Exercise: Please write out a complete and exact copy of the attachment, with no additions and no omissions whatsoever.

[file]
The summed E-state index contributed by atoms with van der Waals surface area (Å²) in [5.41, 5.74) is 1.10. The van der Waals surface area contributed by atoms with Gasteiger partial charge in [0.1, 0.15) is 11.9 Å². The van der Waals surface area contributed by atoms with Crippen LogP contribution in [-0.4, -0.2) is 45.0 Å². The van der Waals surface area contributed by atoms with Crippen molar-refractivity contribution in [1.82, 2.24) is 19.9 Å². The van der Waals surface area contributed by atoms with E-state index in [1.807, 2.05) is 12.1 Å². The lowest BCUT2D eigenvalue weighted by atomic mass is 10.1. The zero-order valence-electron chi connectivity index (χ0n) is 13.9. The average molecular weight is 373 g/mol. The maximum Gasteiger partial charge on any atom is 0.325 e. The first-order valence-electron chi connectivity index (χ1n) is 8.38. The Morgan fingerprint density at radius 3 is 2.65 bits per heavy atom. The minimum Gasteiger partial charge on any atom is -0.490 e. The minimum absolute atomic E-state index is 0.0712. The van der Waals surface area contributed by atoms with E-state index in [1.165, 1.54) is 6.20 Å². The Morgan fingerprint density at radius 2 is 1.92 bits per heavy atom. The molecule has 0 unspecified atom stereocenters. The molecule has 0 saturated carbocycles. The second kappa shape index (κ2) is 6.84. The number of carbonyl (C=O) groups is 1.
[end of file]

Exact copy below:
The summed E-state index contributed by atoms with van der Waals surface area (Å²) in [5.41, 5.74) is 1.10. The van der Waals surface area contributed by atoms with Gasteiger partial charge in [0.1, 0.15) is 11.9 Å². The van der Waals surface area contributed by atoms with Crippen LogP contribution in [-0.4, -0.2) is 45.0 Å². The van der Waals surface area contributed by atoms with Crippen molar-refractivity contribution in [1.82, 2.24) is 19.9 Å². The van der Waals surface area contributed by atoms with E-state index in [1.807, 2.05) is 12.1 Å². The lowest BCUT2D eigenvalue weighted by atomic mass is 10.1. The zero-order valence-electron chi connectivity index (χ0n) is 13.9. The average molecular weight is 373 g/mol. The maximum Gasteiger partial charge on any atom is 0.325 e. The first-order valence-electron chi connectivity index (χ1n) is 8.38. The Morgan fingerprint density at radius 3 is 2.65 bits per heavy atom. The minimum Gasteiger partial charge on any atom is -0.490 e. The minimum absolute atomic E-state index is 0.0712. The van der Waals surface area contributed by atoms with E-state index in [1.165, 1.54) is 6.20 Å². The Morgan fingerprint density at radius 2 is 1.92 bits per heavy atom. The molecule has 0 unspecified atom stereocenters. The molecule has 0 saturated carbocycles. The second kappa shape index (κ2) is 6.84. The number of carbonyl (C=O) groups is 1.